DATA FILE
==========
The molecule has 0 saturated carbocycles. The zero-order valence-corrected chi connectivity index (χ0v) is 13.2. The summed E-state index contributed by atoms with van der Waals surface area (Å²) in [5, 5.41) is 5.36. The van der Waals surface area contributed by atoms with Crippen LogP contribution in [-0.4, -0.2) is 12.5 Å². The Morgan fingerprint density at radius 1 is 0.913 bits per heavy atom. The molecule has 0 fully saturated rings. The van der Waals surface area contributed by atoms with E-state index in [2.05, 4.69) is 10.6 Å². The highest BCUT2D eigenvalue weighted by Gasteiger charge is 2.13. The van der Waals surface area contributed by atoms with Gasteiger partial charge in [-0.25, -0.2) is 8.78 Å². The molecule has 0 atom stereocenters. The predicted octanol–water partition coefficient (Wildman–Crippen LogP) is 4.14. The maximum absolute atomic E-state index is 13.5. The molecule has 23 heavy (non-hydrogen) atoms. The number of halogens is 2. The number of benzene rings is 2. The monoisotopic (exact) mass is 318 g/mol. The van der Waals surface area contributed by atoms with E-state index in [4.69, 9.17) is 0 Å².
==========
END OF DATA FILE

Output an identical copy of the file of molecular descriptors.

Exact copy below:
The molecule has 0 saturated carbocycles. The zero-order valence-corrected chi connectivity index (χ0v) is 13.2. The summed E-state index contributed by atoms with van der Waals surface area (Å²) in [5, 5.41) is 5.36. The van der Waals surface area contributed by atoms with Crippen LogP contribution in [-0.4, -0.2) is 12.5 Å². The Morgan fingerprint density at radius 1 is 0.913 bits per heavy atom. The molecule has 0 fully saturated rings. The van der Waals surface area contributed by atoms with E-state index in [2.05, 4.69) is 10.6 Å². The highest BCUT2D eigenvalue weighted by Gasteiger charge is 2.13. The van der Waals surface area contributed by atoms with Gasteiger partial charge in [-0.25, -0.2) is 8.78 Å². The molecule has 0 atom stereocenters. The predicted octanol–water partition coefficient (Wildman–Crippen LogP) is 4.14. The maximum absolute atomic E-state index is 13.5. The molecule has 23 heavy (non-hydrogen) atoms. The number of halogens is 2. The number of benzene rings is 2. The monoisotopic (exact) mass is 318 g/mol. The van der Waals surface area contributed by atoms with E-state index in [4.69, 9.17) is 0 Å².